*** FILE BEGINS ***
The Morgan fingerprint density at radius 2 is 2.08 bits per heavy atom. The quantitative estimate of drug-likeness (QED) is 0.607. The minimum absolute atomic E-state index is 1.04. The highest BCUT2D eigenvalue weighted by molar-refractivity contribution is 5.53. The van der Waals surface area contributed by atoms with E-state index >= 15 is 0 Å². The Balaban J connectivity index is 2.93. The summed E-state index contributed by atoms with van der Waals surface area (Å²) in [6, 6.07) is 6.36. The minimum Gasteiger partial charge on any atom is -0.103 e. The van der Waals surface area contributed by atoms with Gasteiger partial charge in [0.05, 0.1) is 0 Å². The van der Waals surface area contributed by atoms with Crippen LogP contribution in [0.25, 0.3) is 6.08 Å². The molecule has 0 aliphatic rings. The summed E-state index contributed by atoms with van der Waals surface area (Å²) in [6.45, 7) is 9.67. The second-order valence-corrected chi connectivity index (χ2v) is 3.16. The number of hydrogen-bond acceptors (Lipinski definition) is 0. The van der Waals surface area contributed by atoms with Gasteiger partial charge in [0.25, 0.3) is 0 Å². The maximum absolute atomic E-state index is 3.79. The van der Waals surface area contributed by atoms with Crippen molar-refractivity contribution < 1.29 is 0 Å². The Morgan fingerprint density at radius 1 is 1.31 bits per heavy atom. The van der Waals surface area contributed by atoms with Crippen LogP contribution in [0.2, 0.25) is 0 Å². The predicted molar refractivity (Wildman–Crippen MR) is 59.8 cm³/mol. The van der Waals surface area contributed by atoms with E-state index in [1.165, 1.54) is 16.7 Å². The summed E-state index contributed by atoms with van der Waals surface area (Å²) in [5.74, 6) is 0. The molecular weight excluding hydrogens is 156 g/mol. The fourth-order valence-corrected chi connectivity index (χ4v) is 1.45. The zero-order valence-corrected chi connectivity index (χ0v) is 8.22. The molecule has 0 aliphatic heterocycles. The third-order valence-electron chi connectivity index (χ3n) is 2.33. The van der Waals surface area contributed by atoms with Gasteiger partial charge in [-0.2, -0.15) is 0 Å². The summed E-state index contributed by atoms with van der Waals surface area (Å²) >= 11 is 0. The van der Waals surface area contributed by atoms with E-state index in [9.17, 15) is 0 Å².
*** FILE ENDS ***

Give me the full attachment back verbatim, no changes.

The Morgan fingerprint density at radius 2 is 2.08 bits per heavy atom. The quantitative estimate of drug-likeness (QED) is 0.607. The minimum absolute atomic E-state index is 1.04. The highest BCUT2D eigenvalue weighted by molar-refractivity contribution is 5.53. The van der Waals surface area contributed by atoms with E-state index >= 15 is 0 Å². The Balaban J connectivity index is 2.93. The summed E-state index contributed by atoms with van der Waals surface area (Å²) in [6, 6.07) is 6.36. The minimum Gasteiger partial charge on any atom is -0.103 e. The van der Waals surface area contributed by atoms with Gasteiger partial charge in [0.05, 0.1) is 0 Å². The van der Waals surface area contributed by atoms with Crippen LogP contribution in [0.25, 0.3) is 6.08 Å². The molecule has 0 aliphatic rings. The summed E-state index contributed by atoms with van der Waals surface area (Å²) in [6.45, 7) is 9.67. The second-order valence-corrected chi connectivity index (χ2v) is 3.16. The number of hydrogen-bond acceptors (Lipinski definition) is 0. The van der Waals surface area contributed by atoms with Gasteiger partial charge in [0.25, 0.3) is 0 Å². The maximum absolute atomic E-state index is 3.79. The van der Waals surface area contributed by atoms with Crippen molar-refractivity contribution < 1.29 is 0 Å². The Morgan fingerprint density at radius 1 is 1.31 bits per heavy atom. The van der Waals surface area contributed by atoms with Crippen LogP contribution in [0.2, 0.25) is 0 Å². The predicted molar refractivity (Wildman–Crippen MR) is 59.8 cm³/mol. The van der Waals surface area contributed by atoms with E-state index in [1.165, 1.54) is 16.7 Å². The summed E-state index contributed by atoms with van der Waals surface area (Å²) in [5.74, 6) is 0. The molecular weight excluding hydrogens is 156 g/mol. The fourth-order valence-corrected chi connectivity index (χ4v) is 1.45. The zero-order valence-corrected chi connectivity index (χ0v) is 8.22. The molecule has 0 aliphatic heterocycles. The third-order valence-electron chi connectivity index (χ3n) is 2.33. The van der Waals surface area contributed by atoms with Gasteiger partial charge in [-0.2, -0.15) is 0 Å². The summed E-state index contributed by atoms with van der Waals surface area (Å²) >= 11 is 0. The van der Waals surface area contributed by atoms with E-state index in [9.17, 15) is 0 Å².